Feeding cattle hay

It’s time to put a pencil to your feeding program

With summer grazing season upon us, now is the time to figure costs on your supplementation and feeding program.

By Robert Fears

Feed is one of the big expense items in a cow-calf operation, so it is important to put a pencil to the feeding program periodically to determine if your cattle are being fed in the most economical fashion. Unmanaged feed bills can quickly erode ranch profits.

“There are some general economic rules to obey when planning and executing a feeding program. First, profitability of any livestock enterprise requires efficient utilization of available forages,” says Jason Johnson, Extension economist, Texas A&M AgriLife Extension.

“The second rule is that cost-effective supplementation should complement forage and not substitute for it nor impair animal forage utilization. There is a very big distinction between supplemental feeding and substitution feeding. Continued short-cuts in providing adequate nutrition will produce long term negative consequences.”

Goals of a successful feeding program are facilitating rebreeding of cows while maintaining calving intervals, maintaining pounds of calf produced per cow, minimizing feed cost per pound of calf sold and putting desired weight on calves as quickly as possible. Factors affecting type and amount of supplementation include forage quantity and quality, animal body condition and size, milking level and age.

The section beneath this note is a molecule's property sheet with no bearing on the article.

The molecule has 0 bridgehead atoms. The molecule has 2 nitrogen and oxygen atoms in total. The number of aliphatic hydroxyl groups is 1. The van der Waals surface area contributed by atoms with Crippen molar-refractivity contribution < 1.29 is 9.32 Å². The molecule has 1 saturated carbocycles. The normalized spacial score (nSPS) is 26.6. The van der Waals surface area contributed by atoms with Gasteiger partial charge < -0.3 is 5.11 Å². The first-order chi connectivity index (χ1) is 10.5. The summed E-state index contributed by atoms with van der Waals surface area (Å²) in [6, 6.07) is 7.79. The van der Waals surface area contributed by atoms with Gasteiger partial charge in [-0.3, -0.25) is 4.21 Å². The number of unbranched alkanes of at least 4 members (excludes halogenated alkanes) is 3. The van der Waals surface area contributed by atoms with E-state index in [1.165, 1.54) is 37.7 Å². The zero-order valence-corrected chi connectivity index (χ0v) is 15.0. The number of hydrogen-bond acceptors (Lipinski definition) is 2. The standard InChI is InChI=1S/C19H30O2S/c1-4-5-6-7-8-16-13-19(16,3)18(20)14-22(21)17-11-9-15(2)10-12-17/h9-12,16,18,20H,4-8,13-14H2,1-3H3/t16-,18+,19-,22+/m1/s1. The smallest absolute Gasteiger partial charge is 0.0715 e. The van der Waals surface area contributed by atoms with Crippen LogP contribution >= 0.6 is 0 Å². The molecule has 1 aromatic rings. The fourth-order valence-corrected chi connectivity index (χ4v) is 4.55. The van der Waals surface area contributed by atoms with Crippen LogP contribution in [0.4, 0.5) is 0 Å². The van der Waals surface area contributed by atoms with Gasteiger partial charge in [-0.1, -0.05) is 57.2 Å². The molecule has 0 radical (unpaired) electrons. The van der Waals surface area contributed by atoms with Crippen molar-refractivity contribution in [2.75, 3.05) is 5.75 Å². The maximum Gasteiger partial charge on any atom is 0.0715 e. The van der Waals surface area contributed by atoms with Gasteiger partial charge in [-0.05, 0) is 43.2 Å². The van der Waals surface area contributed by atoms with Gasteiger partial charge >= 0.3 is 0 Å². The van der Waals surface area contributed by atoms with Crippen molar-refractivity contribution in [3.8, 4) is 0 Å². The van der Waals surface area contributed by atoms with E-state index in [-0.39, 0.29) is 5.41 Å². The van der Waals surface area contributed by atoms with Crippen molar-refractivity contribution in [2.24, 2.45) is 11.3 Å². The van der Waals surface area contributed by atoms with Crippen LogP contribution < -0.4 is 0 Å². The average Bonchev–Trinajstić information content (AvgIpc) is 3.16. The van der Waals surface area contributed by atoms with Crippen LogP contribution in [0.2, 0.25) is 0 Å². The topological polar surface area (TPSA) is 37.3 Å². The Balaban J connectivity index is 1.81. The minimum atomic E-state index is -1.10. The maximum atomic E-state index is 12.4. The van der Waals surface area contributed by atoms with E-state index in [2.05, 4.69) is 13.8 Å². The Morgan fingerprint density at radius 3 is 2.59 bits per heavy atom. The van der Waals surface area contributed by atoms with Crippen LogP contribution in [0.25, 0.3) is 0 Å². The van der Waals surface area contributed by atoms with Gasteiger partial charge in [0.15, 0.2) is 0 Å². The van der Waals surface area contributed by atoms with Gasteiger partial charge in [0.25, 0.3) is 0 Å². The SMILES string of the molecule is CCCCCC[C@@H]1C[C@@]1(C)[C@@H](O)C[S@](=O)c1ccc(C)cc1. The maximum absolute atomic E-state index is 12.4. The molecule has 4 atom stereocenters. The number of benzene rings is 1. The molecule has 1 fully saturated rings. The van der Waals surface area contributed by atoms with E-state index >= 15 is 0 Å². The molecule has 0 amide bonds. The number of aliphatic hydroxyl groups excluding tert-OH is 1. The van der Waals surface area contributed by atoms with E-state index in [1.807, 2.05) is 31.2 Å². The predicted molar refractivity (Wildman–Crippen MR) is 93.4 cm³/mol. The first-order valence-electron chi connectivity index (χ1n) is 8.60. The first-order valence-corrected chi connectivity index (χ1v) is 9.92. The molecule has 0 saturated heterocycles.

First things first

The first step in designing a nutrition plan is to determine the amount of nutrients cattle are obtaining from forage and match this information with animal requirements. If nutritional requirements are not being met, deficiencies need to be corrected with supplement. When forage begins to mature late in the growing season, digestibility and nutrient levels decrease and cattle may be unable to consume enough to meet their needs.

“If space permits, sort cows by age and expected calving date so that each group can be fed according to their nutritional needs,” says Johnson. “Feed the highest quality feeds to animals with higher nutrient requirements, such as growing replacement heifers and calves.”